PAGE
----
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What to Look For in Your Human Resources Business Solution

Human Resources continues to be one of the most essential departments in the business world. Without it, your employees wouldn’t have access to the proper tools they need to stay successful.

This is why your HR department needs smart business solutions to keep the workforce thriving. With the right technologies, your HR can help prevent turnover and create more engagement among employees.

However, if you feel like your HR team has slipped behind technologically, take a look at some key things to look for as major solutions.

Verification of Employment Solution

One essential task HR takes on is verification of employment. This also usually involves income requests, requiring considerable organization based on the complex data involved. You need top-tier tech solutions to organize it all, plus keep all that sensitive information safe.

Many companies outsource this task to third-party companies. Not all companies do a good job, especially if not more focused on comprehensive HR technology.

Your best solution is going through VeriSafeJobs, offered through Quentelle, and bringing more superior reporting capability to your operations. The use of VeriSafeJobs lets you enjoy advanced metrics, so all employment verifications are thorough. A smart and simple user experience also helps with learning curves.

It’s also worth noting that VeriSafeJobs has unmatched client support, so your HR team gets questions answered fast. Privacy is taken seriously with FCRA compliance.

Simplify Unemployment Claims

Your HR group already knows the complexity of dealing with unemployment claims through your employees. The process was once very protracted, leading to possibly exhausted HR workers keeping up the pace. Most of this resulted from adhering to filing deadlines, creating issues when sending claims by regular mail.

Now you can simplify it by using ValeU NSN, a partnering company with Quentelle. This works by digitizing the entire unemployment claims process. Your company should be able to send these claims electronically, so you never miss deadlines.

The result of this is getting a week’s head-start on claims, so they’re filed sooner. Response times are ultimately faster as a result.

ValeU NSN is made for Fortune 100 companies, though any-sized company finds benefits using this solution. Implementation should also be simplified when you work with the right consultant.

Reduce Unemployment Tax Complications

Your HR department probably wouldn’t argue that dealing with unemployment taxes is one of the most complex tasks they’ve ever done. A considerable burden here is the overly complicated tax rules in each state, usually creating inaccurate data.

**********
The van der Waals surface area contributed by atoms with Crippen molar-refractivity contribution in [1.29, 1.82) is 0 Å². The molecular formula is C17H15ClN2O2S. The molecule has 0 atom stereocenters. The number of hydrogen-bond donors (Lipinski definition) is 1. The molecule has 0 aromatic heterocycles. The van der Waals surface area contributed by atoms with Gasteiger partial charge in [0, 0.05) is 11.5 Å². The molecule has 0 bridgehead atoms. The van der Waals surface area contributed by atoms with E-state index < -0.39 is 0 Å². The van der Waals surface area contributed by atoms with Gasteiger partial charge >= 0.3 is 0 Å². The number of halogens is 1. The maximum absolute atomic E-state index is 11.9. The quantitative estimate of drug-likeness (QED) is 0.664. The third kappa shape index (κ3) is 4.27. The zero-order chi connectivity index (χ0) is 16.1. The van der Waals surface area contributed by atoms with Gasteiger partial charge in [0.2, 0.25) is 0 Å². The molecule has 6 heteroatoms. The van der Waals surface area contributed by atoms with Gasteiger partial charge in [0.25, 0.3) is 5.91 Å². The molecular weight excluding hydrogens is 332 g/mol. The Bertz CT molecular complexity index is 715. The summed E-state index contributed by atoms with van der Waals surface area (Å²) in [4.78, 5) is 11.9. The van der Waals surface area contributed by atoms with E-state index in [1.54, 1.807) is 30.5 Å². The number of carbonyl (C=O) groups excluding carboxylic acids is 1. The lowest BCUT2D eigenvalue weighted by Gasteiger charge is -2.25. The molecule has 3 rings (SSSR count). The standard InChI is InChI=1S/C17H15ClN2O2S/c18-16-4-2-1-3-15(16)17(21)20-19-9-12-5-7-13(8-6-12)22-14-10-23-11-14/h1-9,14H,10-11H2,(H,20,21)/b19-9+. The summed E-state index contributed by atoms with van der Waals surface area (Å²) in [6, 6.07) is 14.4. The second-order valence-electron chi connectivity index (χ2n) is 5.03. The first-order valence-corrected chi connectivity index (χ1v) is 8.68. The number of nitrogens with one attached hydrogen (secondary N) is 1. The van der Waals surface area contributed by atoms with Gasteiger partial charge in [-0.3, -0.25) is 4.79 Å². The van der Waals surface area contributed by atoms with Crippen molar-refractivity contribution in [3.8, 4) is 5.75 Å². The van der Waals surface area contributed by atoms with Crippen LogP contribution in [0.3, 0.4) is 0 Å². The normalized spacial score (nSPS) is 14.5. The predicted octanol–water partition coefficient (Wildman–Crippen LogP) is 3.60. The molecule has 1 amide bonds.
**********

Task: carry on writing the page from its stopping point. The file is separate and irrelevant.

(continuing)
Our partnership with ValeU Group provides more accurate figures, so you never have to worry about tax penalties again. The benefit here is Vale U Group has more extensive knowledge of state tax rates, hence having a real unemployment tax expert in your corner.

Expect them to hunt vigorously for errors and provide the most accurate reports. These are real state tax experts who work as outsourced advisors.

Working with them, you’re guaranteed accurate unemployment tax information. Plus, you gain a dependable consultancy team on all other tax matters.

Simplify Your WOTC Program

Taking advantage of tax credits is no doubt a vital part of your business. A WOTC program is beneficial not only for you but to those you hire who have barriers to employment.

Otherwise known as Point-of-Hire tax credits, getting WOTC set up can take a lot of time for your HR team. Much of this is the pre-screening process, not including waiting to sign the 8850 form.

Our partnership with Walton gives you access to quality tax credit experts who can save you more than if letting HR handle it. Walton simplifies the process by sending digital questionnaires your employees fill out. Based on their answers, Walton finds ways to bring double the savings possibly. 

Now you can speed up the eligibility pre-screening, plus get help with other tax credits you overlooked. Read about how our partnership with Walton saved a national grocery chain double the amount from what they initially thought.

Improve Your HR Analytics

Your HR staff likely already use analytics of some sort, but how detailed are they? Not all analytic programs are great at providing the granular information HR employees need to help other company employees. When HR doesn’t see the whole picture of what’s going on, it only frustrates those they’re trying to help.